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Epic Games’ Tim Sweeney Plans to Create One App Store to Rule Them All

While Sweeney didn’t talk about this much during his company’s infamous lawsuit against Apple, documents that surfaced during the preliminary stages of the case made it pretty clear that this was what Epic was setting out to do from the very start.

For instance, several weeks before filing its lawsuits against Apple and Google over the removal of Fortnite, Sweeney made a staggeringly audacious request that Apple allow “a competing Epic Games Store app” to have the same “equal access to underlying operating system features” as Apple’s own App Store.

Sweeney had to have known that Apple was going to laugh that one right off the table. While, of course, Apple responded with a formal six-page letter, it’s not hard to imagine that Tim Cook, Phil Schiller, and the rest of the gang must have been wondering what exactly Sweeney was on to even think of making such a request.

Of course, as Apple later found out, Sweeney was just trying to set the stage for Epic’s eventual lawsuit. After also politely asking for Apple to make an exception to its rules about in-app payment processing, Epic basically went ahead and broke the rules anyway, with predictable results and a lawsuit that was already typed up and ready to go.

Unfortunately for Sweeney, the courts were none too impressed with Epic’s stunt, effectively telling Epic that it couldn’t try to claim irreparable harm from Apple for what was essentially a self-inflicted wound. When the dust finally settled, the judge found in favour of Epic on only one relatively minor point from the entire case. However, Epic also got slapped pretty hard for breaching its contract with Apple.

‘A Single Store’

Both parties are appealing, of course, but in the meantime, Sweeney has gone on tour to promote his real agenda: “a single store that works with all platforms.”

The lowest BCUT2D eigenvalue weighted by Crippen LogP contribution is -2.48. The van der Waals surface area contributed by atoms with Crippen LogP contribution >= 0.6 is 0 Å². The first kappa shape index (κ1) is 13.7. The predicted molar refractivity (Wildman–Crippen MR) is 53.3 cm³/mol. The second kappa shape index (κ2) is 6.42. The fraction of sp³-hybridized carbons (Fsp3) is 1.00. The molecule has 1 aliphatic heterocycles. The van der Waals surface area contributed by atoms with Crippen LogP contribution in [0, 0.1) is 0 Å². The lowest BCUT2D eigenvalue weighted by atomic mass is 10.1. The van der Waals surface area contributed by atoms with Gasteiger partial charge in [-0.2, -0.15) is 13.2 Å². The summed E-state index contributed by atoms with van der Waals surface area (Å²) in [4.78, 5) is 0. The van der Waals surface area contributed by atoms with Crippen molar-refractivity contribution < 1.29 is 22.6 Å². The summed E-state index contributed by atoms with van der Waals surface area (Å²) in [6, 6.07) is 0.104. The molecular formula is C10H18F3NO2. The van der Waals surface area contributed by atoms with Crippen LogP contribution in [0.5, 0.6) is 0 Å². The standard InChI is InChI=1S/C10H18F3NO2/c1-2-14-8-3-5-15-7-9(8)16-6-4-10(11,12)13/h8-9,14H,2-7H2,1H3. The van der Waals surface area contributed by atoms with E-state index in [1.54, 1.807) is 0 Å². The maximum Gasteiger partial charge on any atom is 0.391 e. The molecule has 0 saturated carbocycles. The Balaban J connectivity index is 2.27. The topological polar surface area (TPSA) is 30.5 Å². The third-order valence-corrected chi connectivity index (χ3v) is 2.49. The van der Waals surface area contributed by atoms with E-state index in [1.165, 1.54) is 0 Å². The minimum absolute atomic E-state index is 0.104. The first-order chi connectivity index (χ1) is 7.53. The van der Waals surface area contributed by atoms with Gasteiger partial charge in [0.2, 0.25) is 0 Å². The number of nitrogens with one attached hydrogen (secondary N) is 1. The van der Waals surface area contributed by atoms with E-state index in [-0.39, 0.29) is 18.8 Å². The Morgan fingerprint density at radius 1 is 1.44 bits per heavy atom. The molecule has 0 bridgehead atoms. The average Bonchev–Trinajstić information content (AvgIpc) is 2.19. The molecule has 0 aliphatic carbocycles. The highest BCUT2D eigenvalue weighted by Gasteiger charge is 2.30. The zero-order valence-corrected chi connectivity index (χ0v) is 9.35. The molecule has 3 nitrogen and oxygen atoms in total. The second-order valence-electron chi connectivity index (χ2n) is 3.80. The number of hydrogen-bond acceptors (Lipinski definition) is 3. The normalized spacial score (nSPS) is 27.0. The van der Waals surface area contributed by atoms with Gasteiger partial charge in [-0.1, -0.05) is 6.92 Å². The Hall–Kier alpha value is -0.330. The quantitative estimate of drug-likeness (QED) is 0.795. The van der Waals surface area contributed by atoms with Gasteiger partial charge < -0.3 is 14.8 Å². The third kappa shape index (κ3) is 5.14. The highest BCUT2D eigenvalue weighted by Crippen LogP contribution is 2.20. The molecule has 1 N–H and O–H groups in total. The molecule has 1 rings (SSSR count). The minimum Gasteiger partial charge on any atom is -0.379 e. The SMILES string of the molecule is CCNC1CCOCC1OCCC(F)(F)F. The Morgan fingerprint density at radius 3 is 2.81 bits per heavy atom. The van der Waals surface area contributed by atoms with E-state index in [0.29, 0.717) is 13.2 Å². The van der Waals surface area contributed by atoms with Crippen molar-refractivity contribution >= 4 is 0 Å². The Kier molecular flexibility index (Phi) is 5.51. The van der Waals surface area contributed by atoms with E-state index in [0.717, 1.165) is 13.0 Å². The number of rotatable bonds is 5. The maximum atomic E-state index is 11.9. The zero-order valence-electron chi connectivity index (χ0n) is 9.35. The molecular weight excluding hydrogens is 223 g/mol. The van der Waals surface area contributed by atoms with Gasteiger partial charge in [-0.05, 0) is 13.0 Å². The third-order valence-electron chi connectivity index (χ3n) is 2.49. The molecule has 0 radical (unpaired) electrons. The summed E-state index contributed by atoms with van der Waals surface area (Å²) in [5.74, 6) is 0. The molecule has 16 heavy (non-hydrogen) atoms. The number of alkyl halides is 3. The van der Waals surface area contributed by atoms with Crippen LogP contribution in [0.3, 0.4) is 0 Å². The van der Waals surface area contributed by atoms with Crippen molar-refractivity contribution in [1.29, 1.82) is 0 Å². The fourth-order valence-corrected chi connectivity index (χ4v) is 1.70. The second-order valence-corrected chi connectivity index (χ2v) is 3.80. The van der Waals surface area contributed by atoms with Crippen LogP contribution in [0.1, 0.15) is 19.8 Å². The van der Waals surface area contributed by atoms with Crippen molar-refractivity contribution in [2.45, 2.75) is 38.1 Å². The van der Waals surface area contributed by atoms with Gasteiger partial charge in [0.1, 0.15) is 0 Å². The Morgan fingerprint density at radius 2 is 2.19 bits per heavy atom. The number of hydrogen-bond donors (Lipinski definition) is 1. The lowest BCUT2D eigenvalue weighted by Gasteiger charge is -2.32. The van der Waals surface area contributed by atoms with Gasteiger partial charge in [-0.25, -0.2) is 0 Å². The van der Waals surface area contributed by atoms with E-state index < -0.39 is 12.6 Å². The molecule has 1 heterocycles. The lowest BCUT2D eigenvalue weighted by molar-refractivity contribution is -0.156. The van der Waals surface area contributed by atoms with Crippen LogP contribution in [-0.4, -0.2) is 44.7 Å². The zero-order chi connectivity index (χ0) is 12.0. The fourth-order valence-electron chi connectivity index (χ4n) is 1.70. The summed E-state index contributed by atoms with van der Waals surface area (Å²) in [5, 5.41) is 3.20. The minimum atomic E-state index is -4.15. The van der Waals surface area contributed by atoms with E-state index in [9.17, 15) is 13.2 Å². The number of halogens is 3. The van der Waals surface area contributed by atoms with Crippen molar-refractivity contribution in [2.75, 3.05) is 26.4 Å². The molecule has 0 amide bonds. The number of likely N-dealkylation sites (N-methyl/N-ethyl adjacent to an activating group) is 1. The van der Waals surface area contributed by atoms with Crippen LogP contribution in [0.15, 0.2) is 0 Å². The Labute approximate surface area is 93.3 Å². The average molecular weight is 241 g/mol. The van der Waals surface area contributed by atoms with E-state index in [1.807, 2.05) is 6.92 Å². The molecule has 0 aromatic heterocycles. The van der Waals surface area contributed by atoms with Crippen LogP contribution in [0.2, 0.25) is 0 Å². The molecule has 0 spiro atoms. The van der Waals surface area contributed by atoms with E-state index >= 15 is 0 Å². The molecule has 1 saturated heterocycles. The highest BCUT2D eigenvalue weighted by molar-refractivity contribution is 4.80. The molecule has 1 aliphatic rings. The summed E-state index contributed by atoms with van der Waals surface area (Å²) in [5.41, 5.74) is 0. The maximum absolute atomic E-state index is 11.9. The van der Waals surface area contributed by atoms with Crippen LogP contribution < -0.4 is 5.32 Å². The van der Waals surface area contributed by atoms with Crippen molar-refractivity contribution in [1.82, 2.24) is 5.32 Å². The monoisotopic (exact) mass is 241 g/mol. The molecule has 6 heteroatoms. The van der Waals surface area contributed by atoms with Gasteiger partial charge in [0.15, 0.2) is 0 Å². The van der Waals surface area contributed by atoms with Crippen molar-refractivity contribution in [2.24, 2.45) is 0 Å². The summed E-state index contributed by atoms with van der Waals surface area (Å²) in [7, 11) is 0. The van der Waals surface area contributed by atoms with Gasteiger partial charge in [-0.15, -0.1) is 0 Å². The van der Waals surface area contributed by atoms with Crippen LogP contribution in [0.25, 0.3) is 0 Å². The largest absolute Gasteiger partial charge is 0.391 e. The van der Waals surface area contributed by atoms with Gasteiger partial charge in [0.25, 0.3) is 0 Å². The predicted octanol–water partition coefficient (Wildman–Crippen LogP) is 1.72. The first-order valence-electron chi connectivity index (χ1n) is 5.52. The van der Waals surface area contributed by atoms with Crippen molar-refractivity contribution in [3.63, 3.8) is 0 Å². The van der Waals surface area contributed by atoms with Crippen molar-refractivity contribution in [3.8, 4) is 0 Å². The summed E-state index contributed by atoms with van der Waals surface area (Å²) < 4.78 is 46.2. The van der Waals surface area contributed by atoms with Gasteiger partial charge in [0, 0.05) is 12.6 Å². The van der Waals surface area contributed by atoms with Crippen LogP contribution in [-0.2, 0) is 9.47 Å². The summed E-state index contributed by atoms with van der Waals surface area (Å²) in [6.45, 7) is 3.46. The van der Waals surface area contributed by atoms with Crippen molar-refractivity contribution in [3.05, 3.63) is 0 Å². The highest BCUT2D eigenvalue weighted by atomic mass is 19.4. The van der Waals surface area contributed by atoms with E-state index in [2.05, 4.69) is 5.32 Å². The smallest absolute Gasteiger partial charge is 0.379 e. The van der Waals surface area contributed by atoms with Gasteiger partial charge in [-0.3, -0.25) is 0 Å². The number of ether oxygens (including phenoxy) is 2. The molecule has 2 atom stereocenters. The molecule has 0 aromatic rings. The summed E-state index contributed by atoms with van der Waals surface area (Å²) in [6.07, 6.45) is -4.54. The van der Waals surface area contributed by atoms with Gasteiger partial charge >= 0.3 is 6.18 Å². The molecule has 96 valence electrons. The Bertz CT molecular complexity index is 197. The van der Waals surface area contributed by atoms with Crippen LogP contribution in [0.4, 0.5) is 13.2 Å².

According to Bloomberg, Sweeney was in South Korea this week, where he spoke at the Global Conference for Mobile Application Ecosystem Fairness, telling attendees that “Apple must be stopped” due to its failure to fully comply with the new App Store payment laws passed by the South Korean government.

Apple locks a billion users into one store and payment processor. Now Apple complies with oppressive foreign laws, which surveil users and deprive them of political rights. But Apple is ignoring laws passed by Korea’s democracy. Apple must be stopped.

Tim Sweeney

However, while Sweeney praised Korea for leading the fight against so-called monopolistic practices by Apple and Google, it looks like he’s actually vying to build his own monopoly, suggesting that his company is the way forward for all platforms and developers.

What the world really needs now is a single store that works with all platforms. Right now software ownership is fragmented between the iOS App Store, the Android Google Play marketplace, different stores on Xbox, PlayStation, and Nintendo Switch, and then Microsoft Store and the Mac App Store.

Tim Sweeney

This isn’t just a theoretical concept on Sweeney’s part, as he also adds that Epic is already working with developers and service providers to “create a system that would allow users to buy software in one place, knowing that they’d have it on all devices and all platforms.”

Sweeney’s solution sounds idyllic on the surface, particularly since it addresses Apple’s claims that opening up the app store ecosystem would create a “flea market” app economy and solve the issues of cross-platform lock-in. However, taken at face value, his comments about a “single store” suggest that he’s simply looking to replace a duopoly with his own monopoly.

This naturally runs counter to much of what Sweeney said during the Epic-vs-Apple case, where he was clearly trying to position Epic as the little David standing for all small developers and consumers against the evil Goliath of Apple.

While Apple may be a multi-trillion dollar company, Epic Games is still very much a multi-billion company. Sweeney is at the helm of that and has to answer to investors. So it’s no surprise that his real goal isn’t just to dismantle Apple’s and Google’s empires but to build his own out of the ashes of those.

Epic Games Store Credit: nikkimeel / Shutterstock

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